The differences in thermal profiles between normal and leukemic cells exposed to anticancer drug evaluated by differential scanning calorimetry
Błoński, Jerzy Z.
Kiliańska, Zofia M.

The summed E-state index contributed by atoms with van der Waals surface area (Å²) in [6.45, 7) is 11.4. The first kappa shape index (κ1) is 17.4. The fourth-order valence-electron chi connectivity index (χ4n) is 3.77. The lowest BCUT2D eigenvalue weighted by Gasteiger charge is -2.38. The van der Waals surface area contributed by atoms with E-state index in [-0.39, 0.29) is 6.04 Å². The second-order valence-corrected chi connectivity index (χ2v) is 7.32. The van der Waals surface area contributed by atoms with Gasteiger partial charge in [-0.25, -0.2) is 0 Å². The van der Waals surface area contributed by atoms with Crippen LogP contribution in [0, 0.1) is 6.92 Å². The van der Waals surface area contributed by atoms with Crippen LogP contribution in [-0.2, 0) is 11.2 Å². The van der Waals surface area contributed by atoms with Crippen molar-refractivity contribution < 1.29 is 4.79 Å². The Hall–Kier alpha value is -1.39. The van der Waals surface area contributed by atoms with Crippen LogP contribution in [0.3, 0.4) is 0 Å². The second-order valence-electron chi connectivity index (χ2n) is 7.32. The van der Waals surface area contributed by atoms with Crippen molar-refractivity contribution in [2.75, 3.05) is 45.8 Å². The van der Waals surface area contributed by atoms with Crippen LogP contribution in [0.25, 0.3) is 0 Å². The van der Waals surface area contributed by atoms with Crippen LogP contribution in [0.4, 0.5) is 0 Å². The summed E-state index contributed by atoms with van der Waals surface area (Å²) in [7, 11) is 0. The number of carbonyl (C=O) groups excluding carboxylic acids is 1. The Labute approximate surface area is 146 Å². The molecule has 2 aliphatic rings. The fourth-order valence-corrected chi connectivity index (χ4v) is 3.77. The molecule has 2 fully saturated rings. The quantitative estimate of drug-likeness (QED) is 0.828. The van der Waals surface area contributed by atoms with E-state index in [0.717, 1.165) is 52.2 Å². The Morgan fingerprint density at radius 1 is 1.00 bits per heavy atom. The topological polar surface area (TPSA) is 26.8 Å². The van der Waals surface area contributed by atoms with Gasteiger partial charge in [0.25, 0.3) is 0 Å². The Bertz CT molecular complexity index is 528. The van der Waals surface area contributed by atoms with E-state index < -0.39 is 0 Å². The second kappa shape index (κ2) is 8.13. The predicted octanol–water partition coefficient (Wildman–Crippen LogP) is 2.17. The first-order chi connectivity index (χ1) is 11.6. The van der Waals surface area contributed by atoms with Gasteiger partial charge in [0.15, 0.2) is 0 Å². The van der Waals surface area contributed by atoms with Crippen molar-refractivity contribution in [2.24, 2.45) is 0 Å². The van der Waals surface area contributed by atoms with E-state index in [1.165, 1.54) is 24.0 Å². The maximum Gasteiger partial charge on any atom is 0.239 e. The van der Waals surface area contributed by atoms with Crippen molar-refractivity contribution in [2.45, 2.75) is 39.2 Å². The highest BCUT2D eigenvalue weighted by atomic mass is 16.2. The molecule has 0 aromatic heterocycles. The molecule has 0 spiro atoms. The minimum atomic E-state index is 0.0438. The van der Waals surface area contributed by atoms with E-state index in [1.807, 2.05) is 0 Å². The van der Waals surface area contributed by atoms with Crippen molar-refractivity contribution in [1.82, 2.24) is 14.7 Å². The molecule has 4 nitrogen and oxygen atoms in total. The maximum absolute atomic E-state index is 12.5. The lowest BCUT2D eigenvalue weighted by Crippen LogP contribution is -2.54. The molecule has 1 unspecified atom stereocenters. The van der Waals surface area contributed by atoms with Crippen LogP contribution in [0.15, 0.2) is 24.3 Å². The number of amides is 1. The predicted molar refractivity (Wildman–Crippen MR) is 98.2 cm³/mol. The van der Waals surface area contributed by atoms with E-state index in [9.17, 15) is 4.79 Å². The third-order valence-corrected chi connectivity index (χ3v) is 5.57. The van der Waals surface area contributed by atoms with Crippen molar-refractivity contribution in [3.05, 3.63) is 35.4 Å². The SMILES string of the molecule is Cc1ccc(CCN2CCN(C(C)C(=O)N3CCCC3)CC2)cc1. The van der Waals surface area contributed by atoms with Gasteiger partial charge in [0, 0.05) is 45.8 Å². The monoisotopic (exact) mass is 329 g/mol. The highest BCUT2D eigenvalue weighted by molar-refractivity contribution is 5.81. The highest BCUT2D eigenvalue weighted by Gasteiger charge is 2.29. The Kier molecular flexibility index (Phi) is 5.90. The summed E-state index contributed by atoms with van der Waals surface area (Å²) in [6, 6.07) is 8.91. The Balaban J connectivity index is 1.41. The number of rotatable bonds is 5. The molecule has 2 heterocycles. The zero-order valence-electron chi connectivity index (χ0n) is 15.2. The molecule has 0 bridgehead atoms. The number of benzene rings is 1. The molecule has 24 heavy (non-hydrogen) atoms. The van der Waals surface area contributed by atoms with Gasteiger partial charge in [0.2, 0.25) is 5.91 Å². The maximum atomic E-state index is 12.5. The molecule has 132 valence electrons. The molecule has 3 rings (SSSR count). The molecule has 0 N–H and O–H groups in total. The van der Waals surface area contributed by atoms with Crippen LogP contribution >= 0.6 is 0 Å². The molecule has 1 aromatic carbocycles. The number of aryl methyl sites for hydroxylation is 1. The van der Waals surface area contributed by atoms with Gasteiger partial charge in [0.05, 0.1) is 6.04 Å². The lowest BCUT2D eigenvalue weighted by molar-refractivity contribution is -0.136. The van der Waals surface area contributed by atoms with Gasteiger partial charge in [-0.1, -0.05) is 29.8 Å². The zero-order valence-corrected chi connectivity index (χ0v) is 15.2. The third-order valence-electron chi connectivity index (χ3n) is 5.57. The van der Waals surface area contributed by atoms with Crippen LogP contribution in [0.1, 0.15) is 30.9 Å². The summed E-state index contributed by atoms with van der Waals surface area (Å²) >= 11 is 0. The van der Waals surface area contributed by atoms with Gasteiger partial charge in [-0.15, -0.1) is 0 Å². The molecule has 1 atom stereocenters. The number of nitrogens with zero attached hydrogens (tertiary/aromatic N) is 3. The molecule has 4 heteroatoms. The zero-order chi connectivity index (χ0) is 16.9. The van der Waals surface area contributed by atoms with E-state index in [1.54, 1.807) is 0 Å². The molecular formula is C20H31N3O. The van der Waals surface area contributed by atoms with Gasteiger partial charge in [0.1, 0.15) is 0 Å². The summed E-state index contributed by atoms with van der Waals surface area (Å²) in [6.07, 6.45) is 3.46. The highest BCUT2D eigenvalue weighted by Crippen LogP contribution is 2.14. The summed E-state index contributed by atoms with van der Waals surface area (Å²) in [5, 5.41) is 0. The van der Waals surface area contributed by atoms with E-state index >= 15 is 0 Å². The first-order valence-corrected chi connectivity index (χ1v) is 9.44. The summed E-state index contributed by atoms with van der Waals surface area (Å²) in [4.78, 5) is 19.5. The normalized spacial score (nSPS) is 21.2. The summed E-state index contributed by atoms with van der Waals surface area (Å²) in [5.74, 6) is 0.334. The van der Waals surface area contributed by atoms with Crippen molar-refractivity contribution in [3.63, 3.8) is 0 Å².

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Chronic lymphocytic leukemia (CLL) is a heterogenous disease with an imbalance between apoptosis and cell proliferation. Therefore, the main goal in CLL therapy is to induce apoptosis and effectively support this process in transformed B lymphocytes. In the current study, we have compared differential scanning calorimetry (DSC) profiles of nuclei isolated from CLL cells and normal mononuclear cells exposed to cladribine or fludarabine combined with mafosfamide (CM; FM), and additionally to CM combined with monoclonal antibody—rituximab (RCM) for 48 h, as well as in culture medium only (controls). Under current study, the mononuclear cells from peripheral blood (PBMCs) of healthy individuals have been included. The obtained results have shown the presence of thermal transition at 95 ± 5 °C in most of nuclear preparations (92.2 %) isolated from blood of CLL patients. This thermal characteristic parameter was changed after drug exposure, however, to a different extent. These thermal changes were accompanied by the decrease of cell viability, an elevation of apoptosis rate and the changes in expression/proteolysis of poly(ADP-ribose)polymerase-1—main marker of apoptosis. Importantly, in DSC profiles of nuclear preparations of PBMCs from blood of healthy donors exposed to investigated drug combinations and control CLL cells, the lack of such changes was observed. Our results confirmed that DSC technique complemented with other biological approaches could be helpful in tailoring therapy for CLL patients.
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